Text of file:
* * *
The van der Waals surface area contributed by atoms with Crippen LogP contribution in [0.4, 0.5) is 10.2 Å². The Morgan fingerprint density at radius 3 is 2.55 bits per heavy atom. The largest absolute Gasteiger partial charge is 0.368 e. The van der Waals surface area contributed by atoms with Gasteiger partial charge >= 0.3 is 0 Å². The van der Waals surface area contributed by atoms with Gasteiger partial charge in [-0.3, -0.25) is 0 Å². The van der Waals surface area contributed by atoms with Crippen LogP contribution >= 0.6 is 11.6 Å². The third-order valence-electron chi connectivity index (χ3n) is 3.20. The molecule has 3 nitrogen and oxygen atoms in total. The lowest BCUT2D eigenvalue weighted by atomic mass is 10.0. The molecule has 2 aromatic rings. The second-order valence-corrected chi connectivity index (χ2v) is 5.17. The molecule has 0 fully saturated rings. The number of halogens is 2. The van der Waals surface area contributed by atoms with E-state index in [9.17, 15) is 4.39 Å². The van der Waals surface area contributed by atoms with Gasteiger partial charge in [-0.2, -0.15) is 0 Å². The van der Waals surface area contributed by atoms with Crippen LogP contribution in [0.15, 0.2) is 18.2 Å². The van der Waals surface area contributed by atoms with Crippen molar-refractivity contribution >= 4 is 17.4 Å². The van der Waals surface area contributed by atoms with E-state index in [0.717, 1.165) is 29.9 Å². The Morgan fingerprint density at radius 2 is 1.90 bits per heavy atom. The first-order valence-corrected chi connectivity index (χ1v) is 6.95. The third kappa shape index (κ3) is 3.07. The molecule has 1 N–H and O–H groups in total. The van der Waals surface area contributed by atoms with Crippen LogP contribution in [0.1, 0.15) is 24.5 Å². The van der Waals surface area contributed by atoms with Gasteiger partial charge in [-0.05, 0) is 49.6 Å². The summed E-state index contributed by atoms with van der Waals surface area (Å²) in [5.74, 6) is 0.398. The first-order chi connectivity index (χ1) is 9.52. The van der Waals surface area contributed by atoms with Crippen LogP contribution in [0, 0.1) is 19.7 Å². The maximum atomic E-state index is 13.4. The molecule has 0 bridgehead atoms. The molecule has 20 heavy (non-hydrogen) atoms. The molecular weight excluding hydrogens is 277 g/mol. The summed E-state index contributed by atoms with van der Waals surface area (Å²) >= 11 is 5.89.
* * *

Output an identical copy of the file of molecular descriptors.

The van der Waals surface area contributed by atoms with Crippen LogP contribution in [0.4, 0.5) is 10.2 Å². The Morgan fingerprint density at radius 3 is 2.55 bits per heavy atom. The largest absolute Gasteiger partial charge is 0.368 e. The van der Waals surface area contributed by atoms with Gasteiger partial charge >= 0.3 is 0 Å². The van der Waals surface area contributed by atoms with Gasteiger partial charge in [-0.3, -0.25) is 0 Å². The van der Waals surface area contributed by atoms with Crippen LogP contribution >= 0.6 is 11.6 Å². The third-order valence-electron chi connectivity index (χ3n) is 3.20. The molecule has 3 nitrogen and oxygen atoms in total. The lowest BCUT2D eigenvalue weighted by atomic mass is 10.0. The molecule has 2 aromatic rings. The second-order valence-corrected chi connectivity index (χ2v) is 5.17. The molecule has 0 fully saturated rings. The number of halogens is 2. The van der Waals surface area contributed by atoms with E-state index in [9.17, 15) is 4.39 Å². The van der Waals surface area contributed by atoms with Gasteiger partial charge in [-0.2, -0.15) is 0 Å². The van der Waals surface area contributed by atoms with Crippen LogP contribution in [0.15, 0.2) is 18.2 Å². The van der Waals surface area contributed by atoms with Crippen molar-refractivity contribution >= 4 is 17.4 Å². The van der Waals surface area contributed by atoms with E-state index in [0.717, 1.165) is 29.9 Å². The Morgan fingerprint density at radius 2 is 1.90 bits per heavy atom. The first-order valence-corrected chi connectivity index (χ1v) is 6.95. The third kappa shape index (κ3) is 3.07. The molecule has 1 N–H and O–H groups in total. The van der Waals surface area contributed by atoms with Crippen LogP contribution in [0.1, 0.15) is 24.5 Å². The van der Waals surface area contributed by atoms with Gasteiger partial charge in [-0.05, 0) is 49.6 Å². The summed E-state index contributed by atoms with van der Waals surface area (Å²) in [5.74, 6) is 0.398. The first-order chi connectivity index (χ1) is 9.52. The van der Waals surface area contributed by atoms with Crippen LogP contribution in [0, 0.1) is 19.7 Å². The maximum atomic E-state index is 13.4. The molecule has 0 bridgehead atoms. The molecule has 20 heavy (non-hydrogen) atoms. The molecular weight excluding hydrogens is 277 g/mol. The summed E-state index contributed by atoms with van der Waals surface area (Å²) >= 11 is 5.89.